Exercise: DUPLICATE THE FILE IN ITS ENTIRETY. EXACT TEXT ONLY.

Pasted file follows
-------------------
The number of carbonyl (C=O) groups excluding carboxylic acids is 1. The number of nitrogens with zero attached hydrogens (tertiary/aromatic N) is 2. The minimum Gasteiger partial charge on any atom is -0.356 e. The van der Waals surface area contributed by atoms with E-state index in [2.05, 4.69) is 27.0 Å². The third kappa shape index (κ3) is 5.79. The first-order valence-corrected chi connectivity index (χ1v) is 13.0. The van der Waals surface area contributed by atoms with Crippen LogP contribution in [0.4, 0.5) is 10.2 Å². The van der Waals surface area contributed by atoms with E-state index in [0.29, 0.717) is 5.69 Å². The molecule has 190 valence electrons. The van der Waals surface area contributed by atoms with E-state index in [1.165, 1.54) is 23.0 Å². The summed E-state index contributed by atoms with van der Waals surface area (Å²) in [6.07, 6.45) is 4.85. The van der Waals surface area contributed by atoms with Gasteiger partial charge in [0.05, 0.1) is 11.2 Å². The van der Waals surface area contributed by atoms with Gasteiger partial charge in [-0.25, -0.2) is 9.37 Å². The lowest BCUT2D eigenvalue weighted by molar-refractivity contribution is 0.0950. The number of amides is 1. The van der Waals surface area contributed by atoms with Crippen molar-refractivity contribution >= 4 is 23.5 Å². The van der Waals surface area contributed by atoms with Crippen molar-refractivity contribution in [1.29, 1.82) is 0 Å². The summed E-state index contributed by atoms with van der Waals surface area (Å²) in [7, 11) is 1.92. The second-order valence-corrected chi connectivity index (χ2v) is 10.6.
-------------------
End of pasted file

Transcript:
The number of carbonyl (C=O) groups excluding carboxylic acids is 1. The number of nitrogens with zero attached hydrogens (tertiary/aromatic N) is 2. The minimum Gasteiger partial charge on any atom is -0.356 e. The van der Waals surface area contributed by atoms with E-state index in [2.05, 4.69) is 27.0 Å². The third kappa shape index (κ3) is 5.79. The first-order valence-corrected chi connectivity index (χ1v) is 13.0. The van der Waals surface area contributed by atoms with Crippen LogP contribution in [0.4, 0.5) is 10.2 Å². The van der Waals surface area contributed by atoms with E-state index in [0.29, 0.717) is 5.69 Å². The molecule has 190 valence electrons. The van der Waals surface area contributed by atoms with E-state index in [1.165, 1.54) is 23.0 Å². The summed E-state index contributed by atoms with van der Waals surface area (Å²) in [6.07, 6.45) is 4.85. The van der Waals surface area contributed by atoms with Gasteiger partial charge in [0.05, 0.1) is 11.2 Å². The van der Waals surface area contributed by atoms with Gasteiger partial charge in [-0.25, -0.2) is 9.37 Å². The lowest BCUT2D eigenvalue weighted by molar-refractivity contribution is 0.0950. The number of amides is 1. The van der Waals surface area contributed by atoms with Crippen molar-refractivity contribution >= 4 is 23.5 Å². The van der Waals surface area contributed by atoms with Crippen molar-refractivity contribution in [1.29, 1.82) is 0 Å². The summed E-state index contributed by atoms with van der Waals surface area (Å²) in [7, 11) is 1.92. The second-order valence-corrected chi connectivity index (χ2v) is 10.6.